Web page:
WHO approval of Chinese vaccine will largely accelerate COVAX supply: analysts
Published: May 08, 2021 01:28 PM
Sinopharm vaccine File photo:VCG

Sinopharm vaccine File photo:VCG

The WHO's emergency approval of China's COVID-19 vaccine will boost global vaccine supply amid shortfall as China's overall yearly production capacity is approaching five billion doses, observers said.

The WHO gave Emergency Use Listing (EUL) to Sinopharm's COVID-19 vaccine on Friday afternoon, making it the sixth vaccine and the first made by a non-Western country to receive WHO validation for its safety, efficacy and quality. This will send a statement to Western media's doubts and questions over the vaccine's authenticity, observers noted.

The other five COVID-19 vaccines previously approved by the WHO were made by Pfizer, AstraZeneca, Johnson & Johnson and Moderna.

The approval allows Sinopharm to become a qualified supplier to the COVAX platform that aims to provide two billion doses to developing countries and regions by the end of 2021. As of Friday, 54 million doses had been delivered to 121 participants of the program.

India was supposed to deliver one billion shots through COVAX, but the plan has been halted due to the ongoing severe outbreak in the country.

With a huge supply-demand gap, the world is in urgent need for Chinese vaccines. In most low-income regions, Chinese vaccines are the only choice they have. This comes as the US and Europe are busy grabbing and overbuying shots for themselves, experts said.

The emergency approval for Chinese vaccines will largely expand COVAX supply as China's production is likely to reach five billion doses by the end of this year, Tao Lina, a Shanghai-based vaccine expert, told the Global Times on Saturday.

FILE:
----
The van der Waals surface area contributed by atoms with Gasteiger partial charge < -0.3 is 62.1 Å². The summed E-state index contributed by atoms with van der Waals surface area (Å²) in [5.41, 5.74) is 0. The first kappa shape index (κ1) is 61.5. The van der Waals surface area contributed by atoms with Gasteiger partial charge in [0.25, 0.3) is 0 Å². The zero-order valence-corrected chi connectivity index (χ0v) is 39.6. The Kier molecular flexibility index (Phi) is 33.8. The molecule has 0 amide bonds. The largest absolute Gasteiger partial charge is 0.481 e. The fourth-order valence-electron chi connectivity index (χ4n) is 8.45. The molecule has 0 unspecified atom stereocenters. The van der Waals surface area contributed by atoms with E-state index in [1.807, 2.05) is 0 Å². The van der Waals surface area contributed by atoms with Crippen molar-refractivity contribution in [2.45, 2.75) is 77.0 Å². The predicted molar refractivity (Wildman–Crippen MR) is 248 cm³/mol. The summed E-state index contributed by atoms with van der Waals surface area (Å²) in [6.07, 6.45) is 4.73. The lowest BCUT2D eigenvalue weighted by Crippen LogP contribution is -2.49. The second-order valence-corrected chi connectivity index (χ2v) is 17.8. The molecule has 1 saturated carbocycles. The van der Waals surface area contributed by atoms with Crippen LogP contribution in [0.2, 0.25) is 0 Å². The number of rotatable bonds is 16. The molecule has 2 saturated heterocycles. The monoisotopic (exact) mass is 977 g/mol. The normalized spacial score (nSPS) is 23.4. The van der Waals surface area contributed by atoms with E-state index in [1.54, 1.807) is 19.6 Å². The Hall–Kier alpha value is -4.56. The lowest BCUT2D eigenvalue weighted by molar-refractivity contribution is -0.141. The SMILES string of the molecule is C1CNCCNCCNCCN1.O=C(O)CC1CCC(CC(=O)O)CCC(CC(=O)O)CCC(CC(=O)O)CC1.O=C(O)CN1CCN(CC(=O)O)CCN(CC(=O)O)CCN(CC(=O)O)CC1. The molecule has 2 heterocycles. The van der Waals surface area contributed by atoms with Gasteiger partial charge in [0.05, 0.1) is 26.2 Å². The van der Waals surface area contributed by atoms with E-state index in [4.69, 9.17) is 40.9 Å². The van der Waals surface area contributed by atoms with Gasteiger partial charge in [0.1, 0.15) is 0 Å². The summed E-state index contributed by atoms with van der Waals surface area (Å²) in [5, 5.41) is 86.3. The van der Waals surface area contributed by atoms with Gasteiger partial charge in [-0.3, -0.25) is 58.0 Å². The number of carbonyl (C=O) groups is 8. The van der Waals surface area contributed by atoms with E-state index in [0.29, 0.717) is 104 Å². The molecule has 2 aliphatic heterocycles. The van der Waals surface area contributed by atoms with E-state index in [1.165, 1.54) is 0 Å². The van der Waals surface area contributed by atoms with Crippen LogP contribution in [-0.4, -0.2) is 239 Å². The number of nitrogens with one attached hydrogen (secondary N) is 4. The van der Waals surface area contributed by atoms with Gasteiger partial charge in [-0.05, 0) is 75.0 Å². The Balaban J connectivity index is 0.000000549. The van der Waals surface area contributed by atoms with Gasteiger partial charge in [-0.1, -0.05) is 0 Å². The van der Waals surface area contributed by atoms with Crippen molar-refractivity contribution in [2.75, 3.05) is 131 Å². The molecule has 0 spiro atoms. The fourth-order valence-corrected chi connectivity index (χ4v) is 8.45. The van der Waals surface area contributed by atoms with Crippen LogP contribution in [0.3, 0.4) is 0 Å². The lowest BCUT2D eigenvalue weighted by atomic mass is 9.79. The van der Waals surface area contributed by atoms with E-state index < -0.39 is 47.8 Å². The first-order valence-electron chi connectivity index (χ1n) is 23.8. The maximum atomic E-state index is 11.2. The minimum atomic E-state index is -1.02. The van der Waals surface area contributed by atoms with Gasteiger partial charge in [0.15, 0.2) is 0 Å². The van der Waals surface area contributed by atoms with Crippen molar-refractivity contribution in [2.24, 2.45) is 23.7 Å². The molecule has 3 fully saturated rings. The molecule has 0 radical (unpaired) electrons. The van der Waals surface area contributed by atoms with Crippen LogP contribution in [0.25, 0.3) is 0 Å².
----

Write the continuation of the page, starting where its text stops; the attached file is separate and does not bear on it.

Chinese manufacturers are already providing vaccines to about 80 countries. The Global Times learned from Sinovac, another Chinese manufacturer whose COVID-19 vaccine is undergoing WHO review for EUL and the result is scheduled to come out next week, that they had produced 300 million doses as of April 28 with about 60 percent being delivered overseas. 

On Thursday, Sinopharm announced the completion of phase-three construction of its production factory for the Beijing institute vaccine. It is the world's largest COVID-19 vaccine production factory and will ramp up the group's production capacity to three billion per year. 

Sinovac has said that their production capacity will reach two billion doses per year after their production factory is completed in June.   

Some experts have expressed concerns over challenges in delivery and application. Especially due to the underdeveloped infrastructure in most developing regions, but Chinese manufacturers are making efforts to tackle these challenges.

The Sinopharm product is an inactivated vaccine called SARS-CoV-2 Vaccine (Vero Cell) that can be delivered through common cold chain with temperatures between 2 C and 8 C. While Moderna vaccine has to be stored in a temperature of at least -20 C, while the Pfizer vaccine at -70 C.

Sinopharm vaccine's easy storage requirements make it highly suitable for low-resource settings, WHO said in a statement on Friday.

It is also the first vaccine that will carry a vaccine vial monitor. The vial monitor is a small sticker on the vaccine vial that change color when the vaccine is exposed to heat, letting health workers know whether the vaccine can be safely used, according to the statement.

The sticker clearly shows the degree of over exposure to high temperatures and ensure the safety of the vaccine's application in different environments, Tao said.  

China can assist regions with unsatisfactory infrastructure conditions with cold-chain vehicles as well as training for health workers on vaccination, experts noted. 

Some foreign news medias had long been questioning the efficacy and safety of the Sinopharm vaccine due to fewer data on its clinical trials. The data had not been released until the latest document uploaded by the WHO on the assessment of Sinopharm's vaccine.

The WHO document confirms experts have an "overall confidence" in its ability to prevent COVID-19, while having "low confidence" on the risk of side effects for older patients. 

WHO said in the Friday statement that they are not recommending an upper age limit for the vaccine because preliminary data and supportive immunogenicity data suggest the vaccine is likely to have a protective effect in older people. "There is no theoretical reason to believe that the vaccine has a different safety profile in older and younger populations."